So our friend the entrepreneur bides his time and when he judges it right makes his announcement as to the identity of the composer rapidly making a name for himself. Bearing in mind that at this point in the future people are just getting used to time travel, this is a major news story. "Rising Hollywood composer claims to be Bach back from the Baroque!" scream the headlines, this time more than just a play on words. You would think from our present perspective this would be an amazing, wonderful, brilliant event. Everyone in Hollywood would invite him to their garden parties and arts' organisations the world over would compete for his services. But, sadly no.

Questions are asked. Doubts are raised. Surely the real Bach can't be that guy driving around Hollywood in a station wagon with a brood of children and a young wife filing her nails learning to play the piano? That man who claims to be Bach can't be the one who writes music that sounds like Sibelius, Rachmaninoff, Gershwin, Ennio Morricone, John Williams and Michael Nyman all served with lashings of his own admittedly distinctive personality? Good he is, but his music has nothing to do with the Bach we all love and admire. No, this Bach can't be the same Bach who wrote all that Bach stuff. And if he is Bach why didn't he say so before? Let's have a DNA test to prove it... And so the controversy rolls on much to the delight of our time-travelling entrepreneur - the more publicity the better.

Artist's impression of Mr Hollywood Bach's DNA

He has also signed up Vivaldi and Beethoven whose true selves are still disguised. Vivaldi can't believe his luck and lives on the other side of the Hollywood hills from Bach (just as Stravinsky and Schönberg did in the mid 20th century). He has taken to film music and studio production like a duck to water. But Beethoven, well he is different. He hates the world around him, especially Hollywood, and leads a reclusive life in a New York basement apartment writing incomprehensible modern music.

Let's get back to Bach who can't believe he is now the centre of a media circus. Everywhere he goes come the photographers. He is accused of being a fraud, and his manager of being a conman. A DNA test is useless since there is none left over to compare to. He offers to compose a piece in the style of the old Bach to prove both Bachs are one and the same. But academics and respected critics dismiss this as a gimmick on the grounds that you don´t have to be Bach to compose like him.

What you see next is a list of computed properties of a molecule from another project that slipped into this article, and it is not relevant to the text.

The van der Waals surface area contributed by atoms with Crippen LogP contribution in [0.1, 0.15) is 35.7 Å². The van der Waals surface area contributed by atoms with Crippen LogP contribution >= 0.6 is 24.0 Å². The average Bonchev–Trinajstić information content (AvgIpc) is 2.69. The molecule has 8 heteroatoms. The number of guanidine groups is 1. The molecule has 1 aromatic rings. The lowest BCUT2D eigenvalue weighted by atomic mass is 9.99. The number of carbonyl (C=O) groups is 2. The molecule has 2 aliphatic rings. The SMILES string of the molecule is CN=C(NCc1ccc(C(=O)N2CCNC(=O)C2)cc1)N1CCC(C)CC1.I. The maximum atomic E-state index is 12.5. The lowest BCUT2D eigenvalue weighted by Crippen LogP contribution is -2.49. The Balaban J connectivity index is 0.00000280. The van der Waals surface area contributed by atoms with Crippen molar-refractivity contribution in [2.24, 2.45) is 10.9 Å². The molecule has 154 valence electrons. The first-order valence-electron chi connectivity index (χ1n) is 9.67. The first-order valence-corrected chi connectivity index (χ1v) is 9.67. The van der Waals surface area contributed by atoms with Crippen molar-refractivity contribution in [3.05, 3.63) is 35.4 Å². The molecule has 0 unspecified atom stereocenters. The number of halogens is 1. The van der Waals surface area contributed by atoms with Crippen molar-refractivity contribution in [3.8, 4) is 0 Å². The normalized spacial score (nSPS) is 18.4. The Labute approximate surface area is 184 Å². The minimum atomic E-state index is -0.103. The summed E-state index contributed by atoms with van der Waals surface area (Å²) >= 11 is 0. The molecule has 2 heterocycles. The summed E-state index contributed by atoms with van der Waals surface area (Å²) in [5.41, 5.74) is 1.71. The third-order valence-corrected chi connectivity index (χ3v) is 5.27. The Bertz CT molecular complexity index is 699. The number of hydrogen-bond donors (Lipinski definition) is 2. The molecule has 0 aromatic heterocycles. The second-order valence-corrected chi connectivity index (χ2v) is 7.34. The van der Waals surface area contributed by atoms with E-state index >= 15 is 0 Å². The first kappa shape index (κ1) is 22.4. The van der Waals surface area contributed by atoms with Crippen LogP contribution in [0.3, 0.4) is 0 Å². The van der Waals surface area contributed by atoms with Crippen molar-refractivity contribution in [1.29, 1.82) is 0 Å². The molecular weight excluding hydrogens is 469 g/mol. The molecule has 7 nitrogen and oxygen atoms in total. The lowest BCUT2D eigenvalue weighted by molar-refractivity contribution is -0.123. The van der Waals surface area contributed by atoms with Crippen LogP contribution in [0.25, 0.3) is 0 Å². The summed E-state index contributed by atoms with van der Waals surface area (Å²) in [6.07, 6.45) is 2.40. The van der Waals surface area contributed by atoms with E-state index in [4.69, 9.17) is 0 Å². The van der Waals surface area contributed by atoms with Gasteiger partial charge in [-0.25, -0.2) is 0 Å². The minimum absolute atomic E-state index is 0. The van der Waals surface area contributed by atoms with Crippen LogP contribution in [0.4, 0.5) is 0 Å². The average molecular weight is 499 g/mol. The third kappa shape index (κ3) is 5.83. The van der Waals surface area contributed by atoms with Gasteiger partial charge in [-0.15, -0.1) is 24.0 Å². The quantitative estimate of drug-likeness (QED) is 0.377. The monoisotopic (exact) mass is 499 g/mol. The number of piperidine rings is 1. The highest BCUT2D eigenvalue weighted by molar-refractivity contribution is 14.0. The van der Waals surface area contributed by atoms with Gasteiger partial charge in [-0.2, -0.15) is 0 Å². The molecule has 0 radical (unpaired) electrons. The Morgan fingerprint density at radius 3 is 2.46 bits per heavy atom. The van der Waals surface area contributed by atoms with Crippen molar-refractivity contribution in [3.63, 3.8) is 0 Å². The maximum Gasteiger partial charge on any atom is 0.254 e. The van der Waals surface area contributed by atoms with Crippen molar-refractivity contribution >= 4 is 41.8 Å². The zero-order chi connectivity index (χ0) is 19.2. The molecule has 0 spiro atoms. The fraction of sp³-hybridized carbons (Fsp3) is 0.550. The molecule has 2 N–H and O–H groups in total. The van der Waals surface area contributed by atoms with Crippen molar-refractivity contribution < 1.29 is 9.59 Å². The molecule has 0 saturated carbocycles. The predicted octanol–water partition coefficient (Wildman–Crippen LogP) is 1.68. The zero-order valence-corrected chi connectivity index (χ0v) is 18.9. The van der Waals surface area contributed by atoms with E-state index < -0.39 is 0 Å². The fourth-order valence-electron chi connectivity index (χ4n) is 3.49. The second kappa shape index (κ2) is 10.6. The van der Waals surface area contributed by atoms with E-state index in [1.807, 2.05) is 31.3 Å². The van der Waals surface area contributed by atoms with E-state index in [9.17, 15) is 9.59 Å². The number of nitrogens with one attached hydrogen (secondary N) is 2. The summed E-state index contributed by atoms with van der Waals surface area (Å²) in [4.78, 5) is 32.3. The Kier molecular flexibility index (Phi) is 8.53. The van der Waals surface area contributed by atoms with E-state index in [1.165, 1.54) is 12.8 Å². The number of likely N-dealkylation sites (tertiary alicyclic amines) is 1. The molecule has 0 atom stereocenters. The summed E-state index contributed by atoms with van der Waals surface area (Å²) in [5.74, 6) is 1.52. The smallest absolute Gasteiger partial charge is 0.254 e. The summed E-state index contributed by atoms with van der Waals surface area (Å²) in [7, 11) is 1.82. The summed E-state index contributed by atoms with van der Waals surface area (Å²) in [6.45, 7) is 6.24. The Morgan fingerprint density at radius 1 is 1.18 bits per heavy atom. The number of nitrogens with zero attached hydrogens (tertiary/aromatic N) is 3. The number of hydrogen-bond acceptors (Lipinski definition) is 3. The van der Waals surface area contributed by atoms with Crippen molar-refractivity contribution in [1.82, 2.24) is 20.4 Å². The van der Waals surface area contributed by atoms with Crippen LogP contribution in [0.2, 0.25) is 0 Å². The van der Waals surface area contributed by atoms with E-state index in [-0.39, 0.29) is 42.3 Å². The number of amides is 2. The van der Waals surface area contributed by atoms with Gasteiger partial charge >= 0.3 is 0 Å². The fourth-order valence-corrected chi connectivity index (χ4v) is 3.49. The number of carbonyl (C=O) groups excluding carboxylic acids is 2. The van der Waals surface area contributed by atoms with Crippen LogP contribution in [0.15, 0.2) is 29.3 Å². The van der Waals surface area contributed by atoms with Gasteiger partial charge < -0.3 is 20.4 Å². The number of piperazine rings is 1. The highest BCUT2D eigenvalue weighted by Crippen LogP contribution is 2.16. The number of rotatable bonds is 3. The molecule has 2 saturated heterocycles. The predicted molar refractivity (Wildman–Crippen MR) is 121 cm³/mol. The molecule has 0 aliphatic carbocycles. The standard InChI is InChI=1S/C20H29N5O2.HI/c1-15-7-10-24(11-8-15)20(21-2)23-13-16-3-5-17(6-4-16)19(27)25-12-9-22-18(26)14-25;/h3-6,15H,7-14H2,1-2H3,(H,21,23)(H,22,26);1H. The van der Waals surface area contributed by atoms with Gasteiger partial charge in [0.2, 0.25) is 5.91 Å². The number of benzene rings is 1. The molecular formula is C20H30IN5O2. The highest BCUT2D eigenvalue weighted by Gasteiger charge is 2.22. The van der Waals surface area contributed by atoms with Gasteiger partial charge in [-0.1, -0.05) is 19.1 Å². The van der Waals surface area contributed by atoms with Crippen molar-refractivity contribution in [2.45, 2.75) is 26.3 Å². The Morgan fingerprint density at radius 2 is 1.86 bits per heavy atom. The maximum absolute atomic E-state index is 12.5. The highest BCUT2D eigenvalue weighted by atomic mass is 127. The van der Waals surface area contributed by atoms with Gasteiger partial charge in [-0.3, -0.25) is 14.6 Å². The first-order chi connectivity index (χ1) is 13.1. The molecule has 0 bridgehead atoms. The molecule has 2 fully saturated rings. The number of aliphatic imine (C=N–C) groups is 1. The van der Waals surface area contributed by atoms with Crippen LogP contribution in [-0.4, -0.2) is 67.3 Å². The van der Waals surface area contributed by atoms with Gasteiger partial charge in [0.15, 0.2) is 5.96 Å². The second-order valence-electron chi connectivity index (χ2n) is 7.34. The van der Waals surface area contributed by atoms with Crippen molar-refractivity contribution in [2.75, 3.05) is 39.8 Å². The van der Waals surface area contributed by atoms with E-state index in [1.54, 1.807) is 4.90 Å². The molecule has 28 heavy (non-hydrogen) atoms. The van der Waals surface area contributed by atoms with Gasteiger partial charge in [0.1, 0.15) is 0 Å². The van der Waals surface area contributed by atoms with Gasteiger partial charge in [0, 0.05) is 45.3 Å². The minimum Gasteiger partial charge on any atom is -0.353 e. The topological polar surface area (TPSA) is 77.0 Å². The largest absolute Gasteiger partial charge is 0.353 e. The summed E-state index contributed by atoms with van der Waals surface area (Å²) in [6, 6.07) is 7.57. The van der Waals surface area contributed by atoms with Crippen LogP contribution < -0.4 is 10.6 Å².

And so into the fray steps Einstein who by this time is a past master of time travel. With amusement he witnesses the furious controversy about the true identity of the time traveller. With alarm he listens to calls for the arrest of the entrepreneur.

He phones Bach and says:
"Why don't you come over some time so we can chill out and play music together, just like I did in the old days with Heifitz?"
And so he does, but as they play together Einstein can't keep time. Bach puts up with this for a while until he turns round and utters the unforgettable line, as violinist Heifitz had done too: "What's the matter with you Albert, can't you count?"

From his lofty perch Einstein watches people squabbling and arguing where he hoped for accord and common purpose. I can just see him shrug his shoulders and mischievously misquote himself saying:

“The distinction between past, present and future -regarding human behaviour - is only an illusion, however persistent.”

Read more:
Stephen Hawking: A Brief History of Time, 1998.

Bill Bryson: A Short History of Nearly Everything, 2004.

Albert Einstein: Ideas and Opinions, 1954.

Albert Einstein quotes:

Listen to:
J.S.Bach: The Brandenburg Concertos, Orchestra of the Age of Enlightenment, 1999. http://www.amazon.com

J.S.Bach: Anna Magdalena notebook for harpsichord, dedicated to his young wife. http://www.amazon.com

February 2011

Printed from: http://www.carlosbonell.com/blog/?p=359 .
© 2019.